Taiwanese Violinist Jennifer Wang has been a Teaching Artist with the Boston Music Project since the Fall of 2019. Growing up in rural Taiwan with fewer musical outlets made her further appreciate her music education and orchestral experiences, and it is this resolve she injects into her teaching. She believes every child deserves access to music education of the highest quality.
Wang earned her Bachelor of Music degree from the Taipei University of Education, where her passion and skills for music education
were well-nourished. She eventually came to Boston to get her Master’s degree in Music in 2019 from Boston University under the guidance of violinist Lynn Chang.
As a performer, Ms. Wang divides her time between Asia and the United States, including performing with the Taipei Philharmonic Youth Orchestra and Boston Civic Symphony as assistant concertmaster. Teaching experiences besides her role at BMP includes volunteering at the El Sistema program in Bridge Boston Charter School since 2018, and the Somerville Community School since 2019.
Above: Jennifer Wang performs Tchaikovsky's Valse-Scherzo, Op. 34.
Jennifer opens up about what inspired her to pursue music as her career.
“People are my inspirations! Throughout my musical life, there are times I felt like I was standing at the fork in the road - one way leads to a career not music-related, and the other way, with visible obstacles ahead, leads to music as my profession. At these moments, I encountered inspirational people who projected their own courage and strength to help me step onto the musical road. Among these encounters were an orchestra conductor who chose to believe in her seemingly untalented students; a big-name violinist willing to spend hours talking me out of an unfruitful belief; a bunch of famous musicians who believe and demonstrate that music is love; and many others.”
She is looking forward to three exciting upcoming projects. These include composing music for a short film directed by Chinese filmmaker Sophie Lee; writing a piece for her orchestration class to be performed by full orchestra, her first time working on such a project; and recording the violin part for Berklee songwriter Karena Chou's new song. Jennifer enjoys the new freedom of this remote collaboration, which is ever-growing in popularity nowadays.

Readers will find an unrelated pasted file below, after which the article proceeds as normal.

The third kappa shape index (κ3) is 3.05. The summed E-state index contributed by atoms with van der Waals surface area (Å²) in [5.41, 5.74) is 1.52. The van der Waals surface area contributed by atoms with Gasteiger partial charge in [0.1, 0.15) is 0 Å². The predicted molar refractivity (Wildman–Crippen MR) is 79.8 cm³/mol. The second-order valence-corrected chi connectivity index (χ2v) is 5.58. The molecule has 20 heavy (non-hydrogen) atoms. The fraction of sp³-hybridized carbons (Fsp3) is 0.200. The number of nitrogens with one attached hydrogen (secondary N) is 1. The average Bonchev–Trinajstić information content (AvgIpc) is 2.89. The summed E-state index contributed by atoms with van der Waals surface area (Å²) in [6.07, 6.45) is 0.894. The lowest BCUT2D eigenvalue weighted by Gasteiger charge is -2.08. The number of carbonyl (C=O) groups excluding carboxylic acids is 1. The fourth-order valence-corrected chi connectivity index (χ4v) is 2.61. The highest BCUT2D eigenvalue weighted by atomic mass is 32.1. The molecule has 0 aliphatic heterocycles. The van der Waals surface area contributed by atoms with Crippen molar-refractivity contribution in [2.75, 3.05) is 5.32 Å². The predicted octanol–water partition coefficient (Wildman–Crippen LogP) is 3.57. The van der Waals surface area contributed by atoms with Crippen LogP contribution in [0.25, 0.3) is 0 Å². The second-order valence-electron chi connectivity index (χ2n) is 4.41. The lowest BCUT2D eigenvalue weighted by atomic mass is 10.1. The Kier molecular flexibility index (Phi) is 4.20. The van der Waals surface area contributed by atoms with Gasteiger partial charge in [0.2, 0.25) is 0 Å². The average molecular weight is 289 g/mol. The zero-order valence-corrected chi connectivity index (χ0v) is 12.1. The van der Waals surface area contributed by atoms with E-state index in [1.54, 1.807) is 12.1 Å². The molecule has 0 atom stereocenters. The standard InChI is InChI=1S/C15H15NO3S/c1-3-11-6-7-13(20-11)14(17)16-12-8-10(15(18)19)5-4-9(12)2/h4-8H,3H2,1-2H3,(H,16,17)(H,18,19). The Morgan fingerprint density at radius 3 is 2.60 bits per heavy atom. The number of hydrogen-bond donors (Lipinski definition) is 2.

However, her biggest, most recent endeavor is an orchestral recording project with Maestro Jonathan McPhee and an orchestra made up of other Boston University students. Because of new restrictions due to the ongoing COVID-19 pandemic, these rehearsals and concerts have gone a little differently than usual.
“Boston University has been working hard to resume students' music-making experiences. But, the size of the orchestra went down to around 24 players to avoid crowding in the rehearsal space. Instead of a concert at the end of each cycle, like normal, we record as if it were a live concert.”
She talks about some of the hardships.
“It's for sure harder now to play together [than in-person]. The members of the orchestra are apart at least 6 feet, which makes coordination between and within sections harder. The students are required to take weekly COVID-19 tests and do a daily report on their health condition in order to enter the rehearsal space. This helps lower the risk of outbreaks in the group, but there are still risks. Some members did not feel safe to continue meeting for rehearsals, so they decided to switch over to recording fully remote. Hence, the administration team has had to deal with constant uncertainty. I also serve as an orchestra manager, so I get to see a bit of the behind-the-scenes work. The faculties and staff are working really hard to ensure a safe place for everyone.”
Despite all of the difficulties faced, their performance came together in the end. The orchestra successfully recorded two pieces: Respighi's Trittico Botticelliano and Honneger's Pastorale d'été.